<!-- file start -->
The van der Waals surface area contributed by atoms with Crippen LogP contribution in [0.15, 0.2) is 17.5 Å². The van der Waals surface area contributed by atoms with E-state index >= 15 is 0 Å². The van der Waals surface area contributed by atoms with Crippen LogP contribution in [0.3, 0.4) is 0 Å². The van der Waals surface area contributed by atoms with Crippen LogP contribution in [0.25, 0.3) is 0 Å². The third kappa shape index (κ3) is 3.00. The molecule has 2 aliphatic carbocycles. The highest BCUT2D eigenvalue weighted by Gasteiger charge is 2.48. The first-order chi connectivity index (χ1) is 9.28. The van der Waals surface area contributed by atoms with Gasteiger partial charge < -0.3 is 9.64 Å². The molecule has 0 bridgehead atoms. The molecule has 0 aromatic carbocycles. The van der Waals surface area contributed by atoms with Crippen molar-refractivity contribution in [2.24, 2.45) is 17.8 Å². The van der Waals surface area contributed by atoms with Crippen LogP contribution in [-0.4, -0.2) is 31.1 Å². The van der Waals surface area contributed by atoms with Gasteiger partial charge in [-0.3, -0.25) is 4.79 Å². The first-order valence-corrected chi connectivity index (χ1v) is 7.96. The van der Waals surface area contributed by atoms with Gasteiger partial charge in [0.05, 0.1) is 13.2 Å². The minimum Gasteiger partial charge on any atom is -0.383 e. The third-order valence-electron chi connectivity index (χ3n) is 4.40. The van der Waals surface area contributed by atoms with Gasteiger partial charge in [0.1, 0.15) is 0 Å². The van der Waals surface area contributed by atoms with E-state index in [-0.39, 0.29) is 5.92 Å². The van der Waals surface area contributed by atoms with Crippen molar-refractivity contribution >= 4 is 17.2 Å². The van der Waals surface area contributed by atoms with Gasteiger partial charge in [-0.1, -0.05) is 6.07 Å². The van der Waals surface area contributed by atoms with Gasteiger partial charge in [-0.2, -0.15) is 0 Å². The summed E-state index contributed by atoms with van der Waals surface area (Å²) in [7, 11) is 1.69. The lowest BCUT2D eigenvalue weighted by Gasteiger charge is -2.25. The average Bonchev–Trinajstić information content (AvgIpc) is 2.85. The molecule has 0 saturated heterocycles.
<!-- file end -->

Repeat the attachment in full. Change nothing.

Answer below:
The van der Waals surface area contributed by atoms with Crippen LogP contribution in [0.15, 0.2) is 17.5 Å². The van der Waals surface area contributed by atoms with E-state index >= 15 is 0 Å². The van der Waals surface area contributed by atoms with Crippen LogP contribution in [0.3, 0.4) is 0 Å². The van der Waals surface area contributed by atoms with Crippen LogP contribution in [0.25, 0.3) is 0 Å². The third kappa shape index (κ3) is 3.00. The molecule has 2 aliphatic carbocycles. The highest BCUT2D eigenvalue weighted by Gasteiger charge is 2.48. The first-order chi connectivity index (χ1) is 9.28. The van der Waals surface area contributed by atoms with Gasteiger partial charge < -0.3 is 9.64 Å². The molecule has 0 bridgehead atoms. The molecule has 0 aromatic carbocycles. The van der Waals surface area contributed by atoms with Crippen molar-refractivity contribution in [2.24, 2.45) is 17.8 Å². The van der Waals surface area contributed by atoms with Crippen LogP contribution in [-0.4, -0.2) is 31.1 Å². The van der Waals surface area contributed by atoms with Gasteiger partial charge in [-0.3, -0.25) is 4.79 Å². The first-order valence-corrected chi connectivity index (χ1v) is 7.96. The van der Waals surface area contributed by atoms with Gasteiger partial charge in [0.05, 0.1) is 13.2 Å². The minimum Gasteiger partial charge on any atom is -0.383 e. The third-order valence-electron chi connectivity index (χ3n) is 4.40. The van der Waals surface area contributed by atoms with Gasteiger partial charge in [0.1, 0.15) is 0 Å². The van der Waals surface area contributed by atoms with E-state index in [-0.39, 0.29) is 5.92 Å². The van der Waals surface area contributed by atoms with Crippen molar-refractivity contribution >= 4 is 17.2 Å². The van der Waals surface area contributed by atoms with Gasteiger partial charge in [-0.1, -0.05) is 6.07 Å². The van der Waals surface area contributed by atoms with Gasteiger partial charge in [-0.2, -0.15) is 0 Å². The summed E-state index contributed by atoms with van der Waals surface area (Å²) in [7, 11) is 1.69. The lowest BCUT2D eigenvalue weighted by Gasteiger charge is -2.25. The average Bonchev–Trinajstić information content (AvgIpc) is 2.85. The molecule has 0 saturated heterocycles.